Orsted said it’s prepared to walk away from projects in America unless the White House guarantees more support, highlighting the myriad challenges facing wind-energy developers in the country.
The US, far behind Europe and China in the race to build offshore wind, is targeting a jump to 30 gigawatts by the end of the decade from next to nothing now. While the Biden administration has touted its landmark clean-energy subsidy program to kick-start projects, developers must ensure a large chunk of components are US-made to take full advantage of the incentives, and that’s proving hard to achieve.
“We are still upholding a real option to walk away,” Orsted (CPH:ORSTED) Chief Executive Officer Mads Nipper said in an interview in London. “But right now, we are still working toward a final investment decision” on projects in America.
The Danish firm has had a turbulent few months, with supply-chain glitches and soaring interest rates weighing on US plans. Shares fell as much as 9.9% on Tuesday, bringing the year-to-date decline to 37%.
While offshore farms are seen as critical to ridding the US power grid of fossil fuels and avoiding the worst effects of climate change, they’re also extremely capital- and labor-intensive. In order for the industry to bring future projects to fruition, it’s “inevitable” that consumer prices for energy will increase, Nipper said.
“And if they don’t, neither we nor any of our colleagues are going to build more offshore,” Nipper said. “It’s very simple.”
It’s a tough time for offshore wind globally, with costs for steel and other materials spiraling higher just as countries push to add more turbines. Large projects by the likes of Vattenfall and Iberdrola have already been scrapped this year.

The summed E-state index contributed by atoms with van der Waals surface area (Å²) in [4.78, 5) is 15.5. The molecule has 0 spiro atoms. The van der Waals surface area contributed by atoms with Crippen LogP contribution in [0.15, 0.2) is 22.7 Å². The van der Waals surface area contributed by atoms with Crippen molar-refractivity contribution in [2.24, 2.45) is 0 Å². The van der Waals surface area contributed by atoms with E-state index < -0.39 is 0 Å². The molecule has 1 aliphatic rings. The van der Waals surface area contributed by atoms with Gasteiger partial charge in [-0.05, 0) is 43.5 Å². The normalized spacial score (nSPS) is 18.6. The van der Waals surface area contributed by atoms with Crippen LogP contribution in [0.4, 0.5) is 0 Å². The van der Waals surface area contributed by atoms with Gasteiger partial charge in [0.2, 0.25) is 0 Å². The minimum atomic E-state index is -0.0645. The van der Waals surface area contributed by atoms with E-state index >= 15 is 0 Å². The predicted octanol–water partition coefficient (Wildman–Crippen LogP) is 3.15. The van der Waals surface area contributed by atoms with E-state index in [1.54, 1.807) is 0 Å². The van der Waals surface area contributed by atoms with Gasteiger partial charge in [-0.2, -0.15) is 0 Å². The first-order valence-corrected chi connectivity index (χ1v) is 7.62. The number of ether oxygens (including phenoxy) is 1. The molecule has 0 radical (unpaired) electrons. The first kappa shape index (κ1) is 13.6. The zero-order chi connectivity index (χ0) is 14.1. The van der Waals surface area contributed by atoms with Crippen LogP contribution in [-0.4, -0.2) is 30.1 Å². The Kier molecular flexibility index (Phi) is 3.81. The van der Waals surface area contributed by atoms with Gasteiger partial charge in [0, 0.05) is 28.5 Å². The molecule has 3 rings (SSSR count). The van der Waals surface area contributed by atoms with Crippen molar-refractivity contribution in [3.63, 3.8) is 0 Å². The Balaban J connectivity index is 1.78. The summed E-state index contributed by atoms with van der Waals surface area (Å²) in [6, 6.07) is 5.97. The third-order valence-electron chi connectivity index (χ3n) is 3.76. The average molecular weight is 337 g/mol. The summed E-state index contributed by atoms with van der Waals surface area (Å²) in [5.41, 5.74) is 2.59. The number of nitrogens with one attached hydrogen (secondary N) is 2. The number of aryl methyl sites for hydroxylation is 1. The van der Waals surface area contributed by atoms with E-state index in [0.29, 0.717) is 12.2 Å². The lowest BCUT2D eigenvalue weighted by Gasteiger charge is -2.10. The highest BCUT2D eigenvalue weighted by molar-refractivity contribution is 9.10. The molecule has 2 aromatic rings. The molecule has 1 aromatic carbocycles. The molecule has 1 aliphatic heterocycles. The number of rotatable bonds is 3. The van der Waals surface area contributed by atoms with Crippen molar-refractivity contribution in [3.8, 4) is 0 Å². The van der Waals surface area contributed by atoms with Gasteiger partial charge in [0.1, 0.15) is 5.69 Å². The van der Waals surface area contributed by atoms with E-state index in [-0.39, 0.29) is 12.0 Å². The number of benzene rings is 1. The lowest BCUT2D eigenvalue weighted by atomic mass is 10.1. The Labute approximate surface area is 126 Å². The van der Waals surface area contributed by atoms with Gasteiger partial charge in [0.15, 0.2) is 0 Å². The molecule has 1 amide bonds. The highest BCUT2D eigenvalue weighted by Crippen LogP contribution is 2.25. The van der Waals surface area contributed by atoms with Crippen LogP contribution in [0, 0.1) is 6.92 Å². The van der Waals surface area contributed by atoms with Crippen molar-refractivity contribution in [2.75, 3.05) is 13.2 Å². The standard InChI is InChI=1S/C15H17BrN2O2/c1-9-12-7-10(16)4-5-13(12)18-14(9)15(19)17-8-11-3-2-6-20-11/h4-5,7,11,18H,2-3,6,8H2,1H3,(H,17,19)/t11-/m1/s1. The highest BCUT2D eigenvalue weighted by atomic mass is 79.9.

Orsted’s delays were triggered by bureaucratic uncertainties during the previous US administration and were intensified by supply-chain disruptions during the Covid-19 pandemic. Biden’s push on clean energy helped accelerate some plans, but high interest rates and delays in procuring foundations, known as monopiles, for its wind turbines slowed developments even more.
Because final investment decisions weren’t made and the projects were being funded by the company’s balance sheet, the fact that long-term interest rates in the US soared above 3% means Orsted’s cost of capital is higher.
“For a company like ours, where the targeted range of returns is 150 to 300 basis points above our cost of capital, it has essentially made this extremely tough,” Nipper said.
Nipper said Orsted couldn’t have predicted the industry turmoil, yet an investor selloff saw the company lose $8 billion in value last week after impairments were booked on several US projects. Longer-term plans also are at risk, with developments near New Jersey and Delaware not investible right now, he said.
“We have spent money essentially since 2018 and also made supplier commitments,” Nipper said. “We have also said to our investors: We will take a forward-looking view and if you consider these costs really sunk, then actually the forward-looking business case is comfortable for this portfolio of projects.”
Despite shareholder concern, the CEO said he’s had the support of the board since the stock price slumped. JPMorgan Chase says it hosted a roadshow with the firm Monday, and it highlights concern around the risk of further impairments.
Under the Inflation Reduction Act, Orsted and other developers can already tap into tax credits generally worth 30%. At issue is the ability to claim additional bonus credits under the law that reward developers for using domestic content and projects that benefit so-called energy communities, such as those with coal mines and plants.
Nipper has asked the White House to guarantee subsidies without the domestic content requirement at first and requested extra time to overcome the difficulties in sourcing American-made material. Representatives of the White House, Treasury Department and Interior Department didn’t immediately have a comment.
“What we proposed was a grace period, say, so give us three to five years,” the CEO said. “Right now, it can’t deliver.”